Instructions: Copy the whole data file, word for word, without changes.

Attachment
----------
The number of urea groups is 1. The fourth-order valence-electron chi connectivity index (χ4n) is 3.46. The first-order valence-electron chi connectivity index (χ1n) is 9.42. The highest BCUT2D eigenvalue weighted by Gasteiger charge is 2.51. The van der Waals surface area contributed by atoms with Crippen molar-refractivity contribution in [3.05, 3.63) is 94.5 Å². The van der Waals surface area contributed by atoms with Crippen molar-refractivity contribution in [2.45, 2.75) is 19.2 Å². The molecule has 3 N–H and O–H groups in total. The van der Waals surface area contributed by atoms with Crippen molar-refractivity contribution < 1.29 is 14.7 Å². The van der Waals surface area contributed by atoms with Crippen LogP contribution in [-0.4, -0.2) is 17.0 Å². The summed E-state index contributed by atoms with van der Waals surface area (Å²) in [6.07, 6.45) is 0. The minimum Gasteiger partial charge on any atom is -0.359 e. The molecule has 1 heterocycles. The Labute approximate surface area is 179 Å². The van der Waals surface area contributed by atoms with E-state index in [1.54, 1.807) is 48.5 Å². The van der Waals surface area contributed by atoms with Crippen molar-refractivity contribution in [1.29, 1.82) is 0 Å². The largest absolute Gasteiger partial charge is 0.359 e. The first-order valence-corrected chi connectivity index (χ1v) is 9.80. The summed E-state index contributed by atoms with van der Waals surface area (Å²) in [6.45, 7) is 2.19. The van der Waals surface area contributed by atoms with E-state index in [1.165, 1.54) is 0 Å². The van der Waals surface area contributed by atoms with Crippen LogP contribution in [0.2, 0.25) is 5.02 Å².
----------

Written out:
The number of urea groups is 1. The fourth-order valence-electron chi connectivity index (χ4n) is 3.46. The first-order valence-electron chi connectivity index (χ1n) is 9.42. The highest BCUT2D eigenvalue weighted by Gasteiger charge is 2.51. The van der Waals surface area contributed by atoms with Crippen molar-refractivity contribution in [3.05, 3.63) is 94.5 Å². The van der Waals surface area contributed by atoms with Crippen molar-refractivity contribution in [2.45, 2.75) is 19.2 Å². The molecule has 3 N–H and O–H groups in total. The van der Waals surface area contributed by atoms with Crippen molar-refractivity contribution < 1.29 is 14.7 Å². The van der Waals surface area contributed by atoms with Crippen LogP contribution in [-0.4, -0.2) is 17.0 Å². The summed E-state index contributed by atoms with van der Waals surface area (Å²) in [6.07, 6.45) is 0. The minimum Gasteiger partial charge on any atom is -0.359 e. The molecule has 1 heterocycles. The Labute approximate surface area is 179 Å². The van der Waals surface area contributed by atoms with E-state index in [1.54, 1.807) is 48.5 Å². The van der Waals surface area contributed by atoms with Crippen molar-refractivity contribution in [1.29, 1.82) is 0 Å². The largest absolute Gasteiger partial charge is 0.359 e. The first-order valence-corrected chi connectivity index (χ1v) is 9.80. The summed E-state index contributed by atoms with van der Waals surface area (Å²) in [6.45, 7) is 2.19. The van der Waals surface area contributed by atoms with E-state index in [1.165, 1.54) is 0 Å². The van der Waals surface area contributed by atoms with Crippen LogP contribution in [0.2, 0.25) is 5.02 Å².